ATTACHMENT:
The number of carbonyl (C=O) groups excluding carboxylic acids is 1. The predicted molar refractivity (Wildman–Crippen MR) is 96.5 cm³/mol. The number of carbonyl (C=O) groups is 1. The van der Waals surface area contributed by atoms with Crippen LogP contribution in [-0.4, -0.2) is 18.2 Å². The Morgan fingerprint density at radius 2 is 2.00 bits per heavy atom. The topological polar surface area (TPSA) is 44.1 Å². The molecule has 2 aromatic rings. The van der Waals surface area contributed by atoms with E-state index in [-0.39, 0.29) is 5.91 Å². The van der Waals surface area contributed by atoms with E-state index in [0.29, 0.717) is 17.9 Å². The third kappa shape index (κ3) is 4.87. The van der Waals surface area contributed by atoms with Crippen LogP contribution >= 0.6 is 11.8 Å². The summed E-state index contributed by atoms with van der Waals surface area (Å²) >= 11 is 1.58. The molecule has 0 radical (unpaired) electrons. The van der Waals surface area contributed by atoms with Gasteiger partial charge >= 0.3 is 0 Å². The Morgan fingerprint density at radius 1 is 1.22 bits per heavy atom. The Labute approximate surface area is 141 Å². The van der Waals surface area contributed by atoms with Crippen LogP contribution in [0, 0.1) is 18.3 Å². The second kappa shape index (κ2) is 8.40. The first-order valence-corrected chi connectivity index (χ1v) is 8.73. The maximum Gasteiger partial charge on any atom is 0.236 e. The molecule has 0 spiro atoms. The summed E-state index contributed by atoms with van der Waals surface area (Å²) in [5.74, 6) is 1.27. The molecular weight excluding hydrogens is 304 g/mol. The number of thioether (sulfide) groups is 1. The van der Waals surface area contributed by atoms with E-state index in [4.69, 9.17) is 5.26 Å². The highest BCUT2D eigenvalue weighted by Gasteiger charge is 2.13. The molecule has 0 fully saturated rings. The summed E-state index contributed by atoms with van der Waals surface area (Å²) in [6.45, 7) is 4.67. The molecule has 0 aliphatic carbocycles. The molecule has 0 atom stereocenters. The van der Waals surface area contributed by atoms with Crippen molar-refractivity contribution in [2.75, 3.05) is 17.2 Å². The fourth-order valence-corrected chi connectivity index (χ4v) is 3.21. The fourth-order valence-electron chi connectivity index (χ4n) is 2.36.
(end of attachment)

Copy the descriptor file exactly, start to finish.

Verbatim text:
The number of carbonyl (C=O) groups excluding carboxylic acids is 1. The predicted molar refractivity (Wildman–Crippen MR) is 96.5 cm³/mol. The number of carbonyl (C=O) groups is 1. The van der Waals surface area contributed by atoms with Crippen LogP contribution in [-0.4, -0.2) is 18.2 Å². The Morgan fingerprint density at radius 2 is 2.00 bits per heavy atom. The topological polar surface area (TPSA) is 44.1 Å². The molecule has 2 aromatic rings. The van der Waals surface area contributed by atoms with E-state index in [-0.39, 0.29) is 5.91 Å². The van der Waals surface area contributed by atoms with E-state index in [0.29, 0.717) is 17.9 Å². The third kappa shape index (κ3) is 4.87. The van der Waals surface area contributed by atoms with Crippen LogP contribution >= 0.6 is 11.8 Å². The summed E-state index contributed by atoms with van der Waals surface area (Å²) >= 11 is 1.58. The molecule has 0 radical (unpaired) electrons. The van der Waals surface area contributed by atoms with Gasteiger partial charge >= 0.3 is 0 Å². The Morgan fingerprint density at radius 1 is 1.22 bits per heavy atom. The Labute approximate surface area is 141 Å². The van der Waals surface area contributed by atoms with Crippen LogP contribution in [0, 0.1) is 18.3 Å². The second kappa shape index (κ2) is 8.40. The first-order valence-corrected chi connectivity index (χ1v) is 8.73. The maximum Gasteiger partial charge on any atom is 0.236 e. The molecule has 0 spiro atoms. The summed E-state index contributed by atoms with van der Waals surface area (Å²) in [5.74, 6) is 1.27. The molecular weight excluding hydrogens is 304 g/mol. The number of thioether (sulfide) groups is 1. The van der Waals surface area contributed by atoms with E-state index in [4.69, 9.17) is 5.26 Å². The highest BCUT2D eigenvalue weighted by Gasteiger charge is 2.13. The molecule has 0 fully saturated rings. The summed E-state index contributed by atoms with van der Waals surface area (Å²) in [6.45, 7) is 4.67. The molecule has 0 aliphatic carbocycles. The molecule has 0 atom stereocenters. The van der Waals surface area contributed by atoms with Crippen molar-refractivity contribution in [2.75, 3.05) is 17.2 Å². The fourth-order valence-corrected chi connectivity index (χ4v) is 3.21. The fourth-order valence-electron chi connectivity index (χ4n) is 2.36.